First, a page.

Jesus said to him, "I am the way, the truth and the life, No one comes to the Father but by me."
John 14:6



Welcome to Christchurch Abbeydale

We offer a warm welcome to all.  Christchurch is an ecumenical church which embraces four Christian denominations, Anglican, Baptist, Methodist and United Reformed Church, worshipping together as one congregation.  Whether you already belong to one of these denominations or not you are most welcome. 

We welcome children of all ages. A crèche is available for pre-school children. There is Junior Church for children aged 5 to 11 and ‘The Core’ for children aged 11 years +. Children stay with us for the first part of the service and then go with the youth leader to take part in planned activities 


This month’s Remembrance Sunday is a special one. It
marks the 100th anniversary of the end of the First World
War and it coincides exactly with 11th November when the
armistice came into effect. In Gloucester our Cathedral
Tower will glow as a sign of Remembrance each night between
5th and 16th November. Inside the Lady Chapel a giant
waterfall of handmade poppies will be on display until 26th
At Christchurch we welcome the local Scouts to our
Remembrance Service on 11th November, seeking to combine young and old in
a common bond of respect and gratitude for those who made sacrifices in the
past to strengthen the liberties that we all take for granted today. We have
acquired one of the small ‘There But Not There’ silhouettes made to benefit
Help for Heroes and other charities. These figures made of Perspex
represent those who served in the First World War but did not return home.
As they are transparent, it is possible to look through them beyond their
suffering to all that has happened in the hundred years since.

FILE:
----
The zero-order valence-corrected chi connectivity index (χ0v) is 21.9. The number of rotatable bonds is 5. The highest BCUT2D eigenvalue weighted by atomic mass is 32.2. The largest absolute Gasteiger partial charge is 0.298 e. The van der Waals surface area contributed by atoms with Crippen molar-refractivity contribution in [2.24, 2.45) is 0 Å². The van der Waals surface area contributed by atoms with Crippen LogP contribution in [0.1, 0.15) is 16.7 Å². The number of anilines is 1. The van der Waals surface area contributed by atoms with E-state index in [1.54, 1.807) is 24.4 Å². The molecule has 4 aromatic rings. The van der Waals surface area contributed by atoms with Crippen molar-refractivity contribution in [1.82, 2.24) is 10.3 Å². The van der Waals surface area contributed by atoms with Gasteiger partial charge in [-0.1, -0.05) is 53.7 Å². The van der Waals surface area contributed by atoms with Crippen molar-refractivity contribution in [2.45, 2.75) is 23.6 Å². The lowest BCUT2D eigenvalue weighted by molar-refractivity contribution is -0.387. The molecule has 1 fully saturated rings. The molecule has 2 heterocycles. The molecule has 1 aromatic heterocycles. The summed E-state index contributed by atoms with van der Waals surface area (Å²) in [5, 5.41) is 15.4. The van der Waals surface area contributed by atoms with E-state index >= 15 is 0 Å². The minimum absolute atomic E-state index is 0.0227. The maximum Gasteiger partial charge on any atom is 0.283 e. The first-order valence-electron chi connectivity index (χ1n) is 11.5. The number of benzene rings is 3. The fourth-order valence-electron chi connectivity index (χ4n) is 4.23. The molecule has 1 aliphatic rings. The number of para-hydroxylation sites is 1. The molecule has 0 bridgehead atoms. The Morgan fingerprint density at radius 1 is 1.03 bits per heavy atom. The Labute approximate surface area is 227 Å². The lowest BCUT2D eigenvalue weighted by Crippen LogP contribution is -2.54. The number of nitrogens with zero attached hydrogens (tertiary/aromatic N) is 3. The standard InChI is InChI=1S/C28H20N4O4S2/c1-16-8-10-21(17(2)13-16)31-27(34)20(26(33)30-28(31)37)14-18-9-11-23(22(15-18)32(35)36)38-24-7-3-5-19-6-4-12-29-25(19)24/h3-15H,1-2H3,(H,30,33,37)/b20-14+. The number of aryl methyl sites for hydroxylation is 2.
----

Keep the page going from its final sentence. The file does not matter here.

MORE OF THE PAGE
One of the most exciting developments in the life of Gloucester in
recent years has been the creation of an annual History Festival each
September. This year one of the most thought-provoking talks looked at how
the news of the armistice of 1918 was received in Gloucester.
The details of the armistice were worked out in France during the
early hours of 11th November. News of the ceasefire, due to come into
effect at 11 a.m., did not arrive in Gloucester until 10.30, when a message was
telegraphed to the office of the ‘Citizen’ newspaper. Within just a few
minutes, a newssheet had been printed and boys were sent to spread the
word in the streets. Many people were not sure how to react. The news was
largely unexpected as just six months earlier a German victory had seemed
likely. Most Gloucester folk were more focused on dealing with food
shortages than following military manoeuvres. They also had the
devastating Spanish flu outbreak to cope with.
In London there were reports of people going crazy in celebration
of the armistice with instances of drunkenness and what was regarded at
the time as inappropriate street dancing. This did not happen in
Gloucester. As church bells rang and factory sirens sounded, businesses
closed. People poured into the streets and a crowd assembled at the Cross
around a group of sailors who were home on leave. It was a cold, damp
Monday morning and, unsure exactly what to do, the crowd were led by a
bugle player along Eastgate Street to the Guildhall. There they were
addressed from the balcony by the mayor, Sir James Bruton. He said the
news received that morning was the best and most glorious of their lives,
as peace had been ensured, not only for those alive but for those who
would come after them. There was loud cheering and applause. Then the
mayor went on to say that his view was that this was not a time for
excessive rejoicing; people needed to remember the aching hearts of those
whose loved ones had given their lives in the terrible war. He ended by